There's little doubt that the trend toward e-commerce had taken hold long before COVID-19 reared its ugly head, but there's overwhelming evidence that the trend has experienced significant acceleration as the result of the pandemic. Digital sales reached unprecedented levels as a host of shoppers opted for the ease and convenience of making purchases with the click of a mouse.

Amazon.com (NASDAQ:AMZN) has been the most obvious beneficiary of the trend, hiring hundreds of thousands of additional workers and prioritizing shipments to meet the demand. Yet e-commerce adoption is accelerating around the world -- not just in the U.S. -- giving investors the opportunity to generate even more upside than they could potentially get from Amazon, by simply looking a little further afield.

Christ The Redeemer statue overlooking Rio de Janeiro, Brazil.

Image source: Getty Images.

MercadoLibre: A market twice the size of the U.S.

Investors given the opportunity to go back in time and pick up shares of Amazon a decade ago would no doubt avail themselves of the chance. With the market in Latin America about a decade behind its U.S. counterpart, that potential exists in e-commerce leader MercadoLibre (NASDAQ:MELI).

Online sales represent about 4% of total retail in the region, similar to the level of e-commerce penetration in the U.S. 10 years ago, effectively giving investors a second chance to play the online shopping revolution. And Latin America has a population of about 650 million people, nearly twice that of the U.S., making the market potentially more lucrative.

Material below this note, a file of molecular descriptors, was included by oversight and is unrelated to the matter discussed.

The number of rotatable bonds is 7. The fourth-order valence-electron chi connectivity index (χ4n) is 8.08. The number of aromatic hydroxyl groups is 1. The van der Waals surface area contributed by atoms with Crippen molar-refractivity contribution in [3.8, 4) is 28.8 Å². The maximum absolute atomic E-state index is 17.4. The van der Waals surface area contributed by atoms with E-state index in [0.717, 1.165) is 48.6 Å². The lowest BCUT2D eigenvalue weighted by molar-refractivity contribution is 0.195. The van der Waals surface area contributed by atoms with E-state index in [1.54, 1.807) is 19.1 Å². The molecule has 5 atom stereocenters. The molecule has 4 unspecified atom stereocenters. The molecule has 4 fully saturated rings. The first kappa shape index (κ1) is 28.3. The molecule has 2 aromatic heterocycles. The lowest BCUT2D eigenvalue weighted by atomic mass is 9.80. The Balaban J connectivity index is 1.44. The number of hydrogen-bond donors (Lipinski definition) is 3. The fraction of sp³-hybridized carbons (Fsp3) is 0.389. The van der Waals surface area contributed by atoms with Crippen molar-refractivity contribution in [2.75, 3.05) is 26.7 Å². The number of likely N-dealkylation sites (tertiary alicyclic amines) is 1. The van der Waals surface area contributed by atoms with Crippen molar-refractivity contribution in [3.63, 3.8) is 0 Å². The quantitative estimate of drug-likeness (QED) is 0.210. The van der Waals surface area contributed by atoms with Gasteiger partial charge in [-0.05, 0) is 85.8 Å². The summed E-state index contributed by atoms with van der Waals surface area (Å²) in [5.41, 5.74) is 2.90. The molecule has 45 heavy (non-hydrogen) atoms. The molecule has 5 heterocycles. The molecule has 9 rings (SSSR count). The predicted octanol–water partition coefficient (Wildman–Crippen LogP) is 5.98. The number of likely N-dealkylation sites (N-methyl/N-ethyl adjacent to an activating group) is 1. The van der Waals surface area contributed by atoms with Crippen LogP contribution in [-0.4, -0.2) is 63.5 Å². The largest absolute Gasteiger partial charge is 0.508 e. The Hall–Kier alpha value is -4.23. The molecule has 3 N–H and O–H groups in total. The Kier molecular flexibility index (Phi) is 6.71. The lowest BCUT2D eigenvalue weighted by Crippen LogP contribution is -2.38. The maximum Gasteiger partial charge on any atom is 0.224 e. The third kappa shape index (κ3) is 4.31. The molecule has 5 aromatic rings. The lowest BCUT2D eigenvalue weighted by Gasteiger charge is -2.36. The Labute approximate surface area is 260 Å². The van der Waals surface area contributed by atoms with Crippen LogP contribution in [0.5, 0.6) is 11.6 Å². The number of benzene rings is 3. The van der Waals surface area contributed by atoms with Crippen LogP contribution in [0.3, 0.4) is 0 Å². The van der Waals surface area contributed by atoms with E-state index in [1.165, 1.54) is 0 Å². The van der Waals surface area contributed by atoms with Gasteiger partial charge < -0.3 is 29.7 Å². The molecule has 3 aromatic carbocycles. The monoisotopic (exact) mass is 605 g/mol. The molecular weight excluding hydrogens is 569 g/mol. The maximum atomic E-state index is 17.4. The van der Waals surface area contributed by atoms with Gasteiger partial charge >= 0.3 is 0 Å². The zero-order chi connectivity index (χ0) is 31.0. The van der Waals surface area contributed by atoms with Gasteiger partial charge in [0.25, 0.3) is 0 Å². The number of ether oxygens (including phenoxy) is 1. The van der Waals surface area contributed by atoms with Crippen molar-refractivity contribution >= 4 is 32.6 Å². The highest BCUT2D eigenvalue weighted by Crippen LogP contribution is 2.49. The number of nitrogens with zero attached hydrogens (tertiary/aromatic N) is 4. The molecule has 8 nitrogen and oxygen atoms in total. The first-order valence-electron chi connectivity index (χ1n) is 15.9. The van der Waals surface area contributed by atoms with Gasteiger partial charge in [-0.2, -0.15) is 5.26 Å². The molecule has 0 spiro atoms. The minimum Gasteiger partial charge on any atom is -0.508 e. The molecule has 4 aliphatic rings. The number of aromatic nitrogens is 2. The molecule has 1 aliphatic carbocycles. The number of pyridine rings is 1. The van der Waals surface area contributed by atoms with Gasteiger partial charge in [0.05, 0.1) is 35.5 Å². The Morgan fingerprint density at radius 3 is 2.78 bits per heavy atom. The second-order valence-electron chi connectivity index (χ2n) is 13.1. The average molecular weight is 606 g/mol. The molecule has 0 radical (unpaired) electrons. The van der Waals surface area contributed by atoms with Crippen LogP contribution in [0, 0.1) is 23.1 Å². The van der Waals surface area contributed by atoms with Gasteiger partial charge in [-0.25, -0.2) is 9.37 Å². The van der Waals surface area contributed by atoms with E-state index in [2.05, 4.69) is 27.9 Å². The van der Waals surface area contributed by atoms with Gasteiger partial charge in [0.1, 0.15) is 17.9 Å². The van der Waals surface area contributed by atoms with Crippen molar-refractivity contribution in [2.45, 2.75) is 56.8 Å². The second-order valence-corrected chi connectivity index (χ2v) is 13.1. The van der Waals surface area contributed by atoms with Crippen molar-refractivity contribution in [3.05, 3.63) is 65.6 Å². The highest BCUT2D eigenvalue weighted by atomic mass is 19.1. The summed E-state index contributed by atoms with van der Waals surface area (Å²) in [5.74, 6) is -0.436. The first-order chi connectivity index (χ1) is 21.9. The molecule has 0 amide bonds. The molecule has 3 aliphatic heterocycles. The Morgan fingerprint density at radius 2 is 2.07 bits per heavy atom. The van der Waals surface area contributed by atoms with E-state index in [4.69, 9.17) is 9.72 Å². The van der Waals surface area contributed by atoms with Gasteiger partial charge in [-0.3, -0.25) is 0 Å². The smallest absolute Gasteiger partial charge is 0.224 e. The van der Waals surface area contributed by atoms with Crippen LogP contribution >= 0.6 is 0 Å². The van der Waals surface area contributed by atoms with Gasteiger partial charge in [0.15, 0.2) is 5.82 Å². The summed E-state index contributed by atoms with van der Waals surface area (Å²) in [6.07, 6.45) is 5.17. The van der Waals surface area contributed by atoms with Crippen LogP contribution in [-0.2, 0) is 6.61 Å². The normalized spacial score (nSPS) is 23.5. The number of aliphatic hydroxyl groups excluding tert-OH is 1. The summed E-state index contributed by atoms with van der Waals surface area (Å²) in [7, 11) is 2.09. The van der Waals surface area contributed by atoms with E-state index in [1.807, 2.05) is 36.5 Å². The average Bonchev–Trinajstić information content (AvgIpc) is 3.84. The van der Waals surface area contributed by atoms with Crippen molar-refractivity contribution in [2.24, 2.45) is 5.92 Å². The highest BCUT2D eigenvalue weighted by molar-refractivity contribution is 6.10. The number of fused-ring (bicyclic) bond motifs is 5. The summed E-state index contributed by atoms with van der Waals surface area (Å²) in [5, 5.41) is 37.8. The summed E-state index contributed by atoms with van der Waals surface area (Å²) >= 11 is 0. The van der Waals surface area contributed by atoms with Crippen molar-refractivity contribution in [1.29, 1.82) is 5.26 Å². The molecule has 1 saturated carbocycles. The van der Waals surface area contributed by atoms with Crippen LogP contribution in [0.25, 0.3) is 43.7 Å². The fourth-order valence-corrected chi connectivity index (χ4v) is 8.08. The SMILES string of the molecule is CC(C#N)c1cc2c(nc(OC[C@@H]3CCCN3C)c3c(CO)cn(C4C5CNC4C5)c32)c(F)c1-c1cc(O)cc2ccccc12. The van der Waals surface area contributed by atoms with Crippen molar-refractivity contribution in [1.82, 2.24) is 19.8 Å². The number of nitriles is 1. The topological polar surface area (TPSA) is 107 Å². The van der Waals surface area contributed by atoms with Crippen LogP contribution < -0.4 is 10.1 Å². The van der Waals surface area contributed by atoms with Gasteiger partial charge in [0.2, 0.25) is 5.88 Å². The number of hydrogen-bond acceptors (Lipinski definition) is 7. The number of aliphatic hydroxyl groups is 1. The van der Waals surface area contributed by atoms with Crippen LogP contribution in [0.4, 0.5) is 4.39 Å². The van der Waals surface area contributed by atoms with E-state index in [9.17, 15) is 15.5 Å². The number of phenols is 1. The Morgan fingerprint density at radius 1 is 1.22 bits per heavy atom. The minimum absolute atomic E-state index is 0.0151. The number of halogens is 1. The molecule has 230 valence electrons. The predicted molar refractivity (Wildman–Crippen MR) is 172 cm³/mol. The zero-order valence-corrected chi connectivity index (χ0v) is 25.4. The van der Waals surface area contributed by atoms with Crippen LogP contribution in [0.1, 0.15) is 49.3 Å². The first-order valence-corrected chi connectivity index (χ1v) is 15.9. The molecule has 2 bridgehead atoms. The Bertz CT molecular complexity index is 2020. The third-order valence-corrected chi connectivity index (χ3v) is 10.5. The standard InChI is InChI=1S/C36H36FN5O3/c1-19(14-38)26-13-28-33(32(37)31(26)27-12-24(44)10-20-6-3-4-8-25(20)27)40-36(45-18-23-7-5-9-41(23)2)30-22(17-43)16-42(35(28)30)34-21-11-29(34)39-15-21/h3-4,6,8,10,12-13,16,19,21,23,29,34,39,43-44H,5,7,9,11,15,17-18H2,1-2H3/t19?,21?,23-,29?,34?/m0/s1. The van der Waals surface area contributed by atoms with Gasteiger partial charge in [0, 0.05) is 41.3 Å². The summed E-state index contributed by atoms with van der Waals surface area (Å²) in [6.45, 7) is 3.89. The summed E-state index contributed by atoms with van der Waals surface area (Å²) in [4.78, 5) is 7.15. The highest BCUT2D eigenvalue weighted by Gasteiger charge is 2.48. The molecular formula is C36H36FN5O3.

MercadoLibre not only provides merchants with a platform to peddle their wares, but developed MercadoPago -- a payment system modeled after PayPal (NASDAQ:PYPL) -- which has made the transition to brick-and-mortar retail. PayPal was so intrigued by the opportunity, it made a $750 million equity investment in MercadoLibre early last year.

The company's recent results illustrate the potential. During the first quarter, revenue grew to $652 million, up 70% year over year in local currency, while gross merchandise volume (GMV) of $3.4 billion jumped 34%. 

The payment business represents an even bigger opportunity. Total payment volume (TPV) soared to $8.1 billion, up 82% in local currencies, but off-platform payments grew 140%. Overall, the number of payment transactions clocked in at 291 million, up 102%.

With growth of that magnitude, the coming decade looks bright for investors in MercadoLibre.

Man with credit card and mobile phone on a bench.

Image source: Getty Images.

Shopify: A chance to tap a worldwide opportunity

Rather than sell products itself, Canadian company Shopify (NYSE:SHOP) provides merchants with all the tools they need to become digital sellers. The e-commerce provider has dozens of ready-to-use templates and hundreds of apps to customize the experience for each business -- but website building is just the beginning.